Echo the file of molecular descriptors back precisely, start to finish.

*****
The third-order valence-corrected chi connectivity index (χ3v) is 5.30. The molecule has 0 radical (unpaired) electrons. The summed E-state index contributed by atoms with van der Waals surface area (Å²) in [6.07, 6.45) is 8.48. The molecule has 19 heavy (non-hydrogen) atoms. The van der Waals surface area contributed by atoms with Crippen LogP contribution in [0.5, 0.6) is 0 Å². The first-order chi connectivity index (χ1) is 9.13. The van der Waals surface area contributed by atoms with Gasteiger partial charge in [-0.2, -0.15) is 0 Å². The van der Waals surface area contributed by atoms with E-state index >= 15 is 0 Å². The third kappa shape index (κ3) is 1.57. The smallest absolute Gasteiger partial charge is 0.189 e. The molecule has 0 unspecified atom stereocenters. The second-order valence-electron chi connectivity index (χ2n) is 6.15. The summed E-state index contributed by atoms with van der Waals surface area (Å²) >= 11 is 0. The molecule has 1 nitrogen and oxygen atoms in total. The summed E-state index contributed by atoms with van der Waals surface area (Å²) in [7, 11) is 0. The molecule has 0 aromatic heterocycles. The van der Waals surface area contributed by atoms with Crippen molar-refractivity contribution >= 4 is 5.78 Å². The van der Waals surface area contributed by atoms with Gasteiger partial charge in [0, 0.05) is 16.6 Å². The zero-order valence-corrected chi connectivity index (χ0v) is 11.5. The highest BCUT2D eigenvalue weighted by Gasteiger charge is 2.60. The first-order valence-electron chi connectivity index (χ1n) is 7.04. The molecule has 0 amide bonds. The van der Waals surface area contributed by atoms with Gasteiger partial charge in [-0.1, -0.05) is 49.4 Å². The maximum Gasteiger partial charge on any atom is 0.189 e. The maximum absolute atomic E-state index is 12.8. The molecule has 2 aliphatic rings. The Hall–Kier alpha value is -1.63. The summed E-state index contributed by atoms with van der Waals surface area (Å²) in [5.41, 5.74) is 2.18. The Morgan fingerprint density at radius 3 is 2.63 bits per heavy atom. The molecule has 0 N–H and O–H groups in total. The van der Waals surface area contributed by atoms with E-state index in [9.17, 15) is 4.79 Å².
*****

The third-order valence-corrected chi connectivity index (χ3v) is 5.30. The molecule has 0 radical (unpaired) electrons. The summed E-state index contributed by atoms with van der Waals surface area (Å²) in [6.07, 6.45) is 8.48. The molecule has 19 heavy (non-hydrogen) atoms. The van der Waals surface area contributed by atoms with Crippen LogP contribution in [0.5, 0.6) is 0 Å². The first-order chi connectivity index (χ1) is 9.13. The van der Waals surface area contributed by atoms with Gasteiger partial charge in [-0.2, -0.15) is 0 Å². The van der Waals surface area contributed by atoms with E-state index >= 15 is 0 Å². The third kappa shape index (κ3) is 1.57. The smallest absolute Gasteiger partial charge is 0.189 e. The molecule has 0 unspecified atom stereocenters. The second-order valence-electron chi connectivity index (χ2n) is 6.15. The summed E-state index contributed by atoms with van der Waals surface area (Å²) >= 11 is 0. The molecule has 1 nitrogen and oxygen atoms in total. The summed E-state index contributed by atoms with van der Waals surface area (Å²) in [7, 11) is 0. The molecule has 0 aromatic heterocycles. The van der Waals surface area contributed by atoms with Crippen molar-refractivity contribution >= 4 is 5.78 Å². The van der Waals surface area contributed by atoms with Gasteiger partial charge in [0, 0.05) is 16.6 Å². The zero-order valence-corrected chi connectivity index (χ0v) is 11.5. The highest BCUT2D eigenvalue weighted by Gasteiger charge is 2.60. The first-order valence-electron chi connectivity index (χ1n) is 7.04. The molecule has 0 amide bonds. The van der Waals surface area contributed by atoms with Gasteiger partial charge in [-0.1, -0.05) is 49.4 Å². The maximum Gasteiger partial charge on any atom is 0.189 e. The maximum absolute atomic E-state index is 12.8. The molecule has 2 aliphatic rings. The Hall–Kier alpha value is -1.63. The summed E-state index contributed by atoms with van der Waals surface area (Å²) in [5.41, 5.74) is 2.18. The Morgan fingerprint density at radius 3 is 2.63 bits per heavy atom. The molecule has 0 N–H and O–H groups in total. The van der Waals surface area contributed by atoms with E-state index in [9.17, 15) is 4.79 Å².